He’s already had an asteroid named after him but Br Guy Consolmagno SJ says he’s in no hurry to have a crater on the moon named in his honour.
On his recent visit to Australia, the Director of the Vatican Observatory (which has two telecopes – one at Castel Gandolfo in Italy and the other in Arizona) told The Catholic Weekly that the number of craters on the moon named after Jesuit scientists is steadily increasing. Currently it stands at 35.
“And the number’s growing,” he said. “I’m on the committee that gets to name things but I’m in no hurry to get one myself because you have to have been dead for three years.”
Br Guy’s passion for astronomy is infectious. As he was given a guided tour of the Sydney Observatory on 23 April, including the chance to peek through its various telescopes, he was beaming like a kid in a candy store.
“It’s the simple ‘gosh, wow’ of looking at the stars,” he said with a twinkle in his eye.
“There are certain things that cannot be measured that tell you materialism isn’t everything. Love you can’t measure. Beauty you can’t measure. Wonder you can’t measure. And I think truth and beauty and love and wonder are all signs of the presence of God.”
While he may have the appearance of an absent-minded professor, the Jesuit brother is strikingly clear-headed about the reality of most people’s lives and their need for the transcendent.
“Astronomy is a fantastic way of reminding people that there’s more going on than what’s for lunch. It pulls you out of yourself and makes you ask the big questions.”
Br Guy’s visit to Australia was at the invitation of the Diocese of Broken Bay where he gave a series of talks from 24 to 30 April.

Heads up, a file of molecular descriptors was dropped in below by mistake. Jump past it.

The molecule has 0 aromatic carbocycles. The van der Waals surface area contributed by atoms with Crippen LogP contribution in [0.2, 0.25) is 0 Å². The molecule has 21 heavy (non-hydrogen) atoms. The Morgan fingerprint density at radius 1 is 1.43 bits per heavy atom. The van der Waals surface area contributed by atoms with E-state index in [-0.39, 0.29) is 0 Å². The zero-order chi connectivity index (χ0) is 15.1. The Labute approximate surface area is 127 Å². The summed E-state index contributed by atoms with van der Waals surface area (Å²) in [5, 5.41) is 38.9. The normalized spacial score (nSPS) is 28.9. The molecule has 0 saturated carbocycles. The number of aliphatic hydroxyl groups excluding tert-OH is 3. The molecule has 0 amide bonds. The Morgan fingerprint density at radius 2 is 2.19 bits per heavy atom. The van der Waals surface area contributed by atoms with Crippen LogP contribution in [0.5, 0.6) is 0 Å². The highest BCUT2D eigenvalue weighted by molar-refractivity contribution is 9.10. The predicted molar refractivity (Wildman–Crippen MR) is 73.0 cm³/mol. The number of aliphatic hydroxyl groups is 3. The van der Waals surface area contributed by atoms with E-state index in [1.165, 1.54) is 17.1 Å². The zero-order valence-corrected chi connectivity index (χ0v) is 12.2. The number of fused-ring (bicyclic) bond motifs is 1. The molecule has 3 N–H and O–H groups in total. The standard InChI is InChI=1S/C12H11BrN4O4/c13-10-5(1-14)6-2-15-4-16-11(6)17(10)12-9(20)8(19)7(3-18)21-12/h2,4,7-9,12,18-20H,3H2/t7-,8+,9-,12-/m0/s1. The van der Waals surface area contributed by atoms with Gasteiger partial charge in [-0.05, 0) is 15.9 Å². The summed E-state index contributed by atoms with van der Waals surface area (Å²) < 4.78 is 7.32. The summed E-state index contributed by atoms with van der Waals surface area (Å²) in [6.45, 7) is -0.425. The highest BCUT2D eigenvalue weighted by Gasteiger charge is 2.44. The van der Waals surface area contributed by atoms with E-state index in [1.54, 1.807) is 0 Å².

He says he’s particularly awed by the Australian night sky which has several features that the northern hemisphere just can’t compete with, such as the Magellanic Clouds.
“When I see them in the distance it gives me perspective to realise that the Milky Way is not something out there but something that I’m in the middle of,” he said.
“I’ve discovered there are any number of spectacular deep-sky objects you can see with a telescope that beat the heck out of anything you can see up north. Omega Centauri is a globular cluster like nobody’s business and it’s so bright you can see it as a naked-eye star. Seen through a pair of binoculars it’s stunning.
“There’s also a region, a little clump of light, in the Milky Way, around the star Eta Carina, that to see with a small telescope is breath-taking. The longer you look, the more you see. You’re drawn into the awe of how wonderful it is. There’s nothing in the north like that.”
Originally from Michigan, Br Guy has a PhD in Planetary Science from the University of Arizona. He is therefore particularly passionate about those pieces of rock that fly around the universe and sometimes land on planet Earth—asteroids and meteorites. When these chunks of planet are flying through space they’re asteroids, he explained, but once they hit the earth they’re called meteorites.
He was Curator of the Vatican’s Meteorite collection until he was appointed Director of the Observatory by Pope Francis in 2015.
The Vatican has over a thousand meteorites in its possession, mostly acquired by a French nobleman during the 19th century, including some from Australia. It is one of the major meteorite collections in the world
“We’ve got all the different types including meteorites we collected 150 years ago that we now know are almost certainly pieces of the planet Mars. Those are exciting.”
Through his research, Br Guy is following in the footsteps of a long line of Catholic scientists, and more particularly, Jesuit scientists. His other passion is exploding the myth that religion and science are at odds with each other and that the Catholic Church is opposed to science. He says one way of achieving that is to simply look at the history of science which is populated with many scientists who were devout Catholics.
“Galileo, throughout his life, even with the injustice he incurred from the Church, was a devout Catholic. His two daughters were nuns.